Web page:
The per-allele effect on cannabis use


Effect allele


Effect allele frequency


F statistic


Genome-wide association study


the International League Against Epilepsy


Instrumental variables


Inverse variance weighted


Mendelian randomisation


Other effect allele


The P value of Cochran's Q test

R2 :

Percentage of the variation explained by the SNP


Standard error of Beta


Single nucleotide polymorphisms


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The authors express sincere gratitude to the ILAE Consortium for generously providing the complete GWAS data, which was instrumental in conducting this study.


There is no funding for this parper.

Author information

Authors and Affiliations



SC conceptualized and designed the study. SC, WH, and QX conducted the data analysis and drafted the original manuscript. TH and MZ critically reviewed and edited the paper. HX provided supervision throughout the project. All authors have thoroughly reviewed and approved the final version of the manuscript for publication.

Corresponding author

Correspondence to Huiqin Xu.

Ethics declarations

Ethics approval and consent to participate

This study only used publicly available data. No original data were collected. Ethical approval and informed consent for studies included in the analyses were provided in the original publications.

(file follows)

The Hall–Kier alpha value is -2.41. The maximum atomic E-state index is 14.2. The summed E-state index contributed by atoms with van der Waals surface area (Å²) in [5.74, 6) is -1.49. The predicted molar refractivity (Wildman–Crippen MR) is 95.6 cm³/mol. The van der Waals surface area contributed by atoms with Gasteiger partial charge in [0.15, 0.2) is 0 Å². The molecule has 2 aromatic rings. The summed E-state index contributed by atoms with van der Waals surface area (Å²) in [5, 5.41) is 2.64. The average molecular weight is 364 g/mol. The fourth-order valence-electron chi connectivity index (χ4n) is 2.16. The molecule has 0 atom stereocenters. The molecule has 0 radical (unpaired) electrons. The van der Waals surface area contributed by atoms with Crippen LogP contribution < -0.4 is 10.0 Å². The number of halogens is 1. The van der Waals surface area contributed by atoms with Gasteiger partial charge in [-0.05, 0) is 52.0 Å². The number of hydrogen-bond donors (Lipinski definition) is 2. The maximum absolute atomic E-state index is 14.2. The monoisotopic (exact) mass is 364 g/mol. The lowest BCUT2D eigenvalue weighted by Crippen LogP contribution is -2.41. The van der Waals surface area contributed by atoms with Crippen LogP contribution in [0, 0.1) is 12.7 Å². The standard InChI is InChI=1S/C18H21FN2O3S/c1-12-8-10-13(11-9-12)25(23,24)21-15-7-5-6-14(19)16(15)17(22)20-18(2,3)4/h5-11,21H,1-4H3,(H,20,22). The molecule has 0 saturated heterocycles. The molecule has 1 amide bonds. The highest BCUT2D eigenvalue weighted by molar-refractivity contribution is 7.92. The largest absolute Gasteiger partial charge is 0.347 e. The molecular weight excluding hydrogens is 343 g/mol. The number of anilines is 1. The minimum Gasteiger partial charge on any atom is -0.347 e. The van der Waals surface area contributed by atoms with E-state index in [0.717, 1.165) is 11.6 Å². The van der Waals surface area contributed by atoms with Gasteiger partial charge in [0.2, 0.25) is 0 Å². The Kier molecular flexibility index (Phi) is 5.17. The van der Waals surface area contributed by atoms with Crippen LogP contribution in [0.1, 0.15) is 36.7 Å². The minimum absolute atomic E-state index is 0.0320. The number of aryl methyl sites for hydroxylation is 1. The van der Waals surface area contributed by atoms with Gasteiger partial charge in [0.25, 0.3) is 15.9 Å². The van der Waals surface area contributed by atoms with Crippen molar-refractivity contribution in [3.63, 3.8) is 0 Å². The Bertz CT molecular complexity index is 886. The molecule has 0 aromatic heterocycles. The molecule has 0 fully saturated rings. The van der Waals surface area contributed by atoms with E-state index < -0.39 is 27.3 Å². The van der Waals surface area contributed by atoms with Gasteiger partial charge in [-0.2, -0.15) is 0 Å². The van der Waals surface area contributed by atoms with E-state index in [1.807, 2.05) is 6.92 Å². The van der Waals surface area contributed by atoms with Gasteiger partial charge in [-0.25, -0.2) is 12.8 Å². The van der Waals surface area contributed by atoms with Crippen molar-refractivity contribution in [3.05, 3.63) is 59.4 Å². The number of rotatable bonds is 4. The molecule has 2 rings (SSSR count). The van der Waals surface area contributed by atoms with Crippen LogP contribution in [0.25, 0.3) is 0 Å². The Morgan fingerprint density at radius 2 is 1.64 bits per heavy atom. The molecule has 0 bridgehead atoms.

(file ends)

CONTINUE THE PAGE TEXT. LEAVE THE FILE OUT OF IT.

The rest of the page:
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Not applicable.

Competing interests

The authors declare that they have no competing interests.

Supplementary Information

Additional file 1:

Supplementary Table S1. Association strength of SNP allele frequencies and effect alleles with serum copper in outcome of epilepsy.

Additional file 2:

Supplementary Table S2. Association strength of SNP allele frequencies and effect alleles with serum copper in outcome of generalized epilepsy.

Additional file 3:

Supplementary Table S3. Association strength of SNP allele frequencies and effect alleles with serum copper in outcome of focal epilepsy.

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Chen, S., Huang, W., Xu, Q. et al. The impact of serum copper on the risk of epilepsy: a mendelian randomization study. Acta Epileptologica 5, 15 (2023).